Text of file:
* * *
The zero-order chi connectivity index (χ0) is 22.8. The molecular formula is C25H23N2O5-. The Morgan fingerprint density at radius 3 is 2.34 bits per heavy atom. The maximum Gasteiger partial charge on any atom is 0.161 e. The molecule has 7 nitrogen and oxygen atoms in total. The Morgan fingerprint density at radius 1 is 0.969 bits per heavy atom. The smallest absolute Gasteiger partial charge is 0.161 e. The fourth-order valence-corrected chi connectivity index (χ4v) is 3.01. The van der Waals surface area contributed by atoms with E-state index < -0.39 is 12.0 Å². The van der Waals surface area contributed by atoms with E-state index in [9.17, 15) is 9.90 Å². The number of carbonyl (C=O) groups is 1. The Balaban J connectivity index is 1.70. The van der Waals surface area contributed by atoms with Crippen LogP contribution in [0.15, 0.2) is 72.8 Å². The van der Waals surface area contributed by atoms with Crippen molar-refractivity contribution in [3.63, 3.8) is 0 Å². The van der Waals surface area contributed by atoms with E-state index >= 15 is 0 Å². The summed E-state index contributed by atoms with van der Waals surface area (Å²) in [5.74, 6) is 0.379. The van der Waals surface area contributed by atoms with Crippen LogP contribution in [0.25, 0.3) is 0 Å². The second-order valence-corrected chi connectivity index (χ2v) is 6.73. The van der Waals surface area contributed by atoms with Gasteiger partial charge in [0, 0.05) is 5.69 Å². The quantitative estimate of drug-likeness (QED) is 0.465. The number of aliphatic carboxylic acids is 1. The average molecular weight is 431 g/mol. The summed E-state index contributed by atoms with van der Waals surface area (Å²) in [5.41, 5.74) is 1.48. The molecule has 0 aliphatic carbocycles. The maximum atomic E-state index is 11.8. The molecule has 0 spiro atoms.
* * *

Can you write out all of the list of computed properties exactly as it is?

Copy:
The zero-order chi connectivity index (χ0) is 22.8. The molecular formula is C25H23N2O5-. The Morgan fingerprint density at radius 3 is 2.34 bits per heavy atom. The maximum Gasteiger partial charge on any atom is 0.161 e. The molecule has 7 nitrogen and oxygen atoms in total. The Morgan fingerprint density at radius 1 is 0.969 bits per heavy atom. The smallest absolute Gasteiger partial charge is 0.161 e. The fourth-order valence-corrected chi connectivity index (χ4v) is 3.01. The van der Waals surface area contributed by atoms with E-state index < -0.39 is 12.0 Å². The van der Waals surface area contributed by atoms with E-state index in [9.17, 15) is 9.90 Å². The number of carbonyl (C=O) groups is 1. The Balaban J connectivity index is 1.70. The van der Waals surface area contributed by atoms with Crippen LogP contribution in [0.15, 0.2) is 72.8 Å². The van der Waals surface area contributed by atoms with Crippen molar-refractivity contribution in [3.63, 3.8) is 0 Å². The van der Waals surface area contributed by atoms with E-state index >= 15 is 0 Å². The summed E-state index contributed by atoms with van der Waals surface area (Å²) in [5.74, 6) is 0.379. The van der Waals surface area contributed by atoms with Crippen LogP contribution in [0.25, 0.3) is 0 Å². The second-order valence-corrected chi connectivity index (χ2v) is 6.73. The van der Waals surface area contributed by atoms with Gasteiger partial charge in [0, 0.05) is 5.69 Å². The quantitative estimate of drug-likeness (QED) is 0.465. The number of aliphatic carboxylic acids is 1. The average molecular weight is 431 g/mol. The summed E-state index contributed by atoms with van der Waals surface area (Å²) in [5.41, 5.74) is 1.48. The molecule has 0 aliphatic carbocycles. The maximum atomic E-state index is 11.8. The molecule has 0 spiro atoms.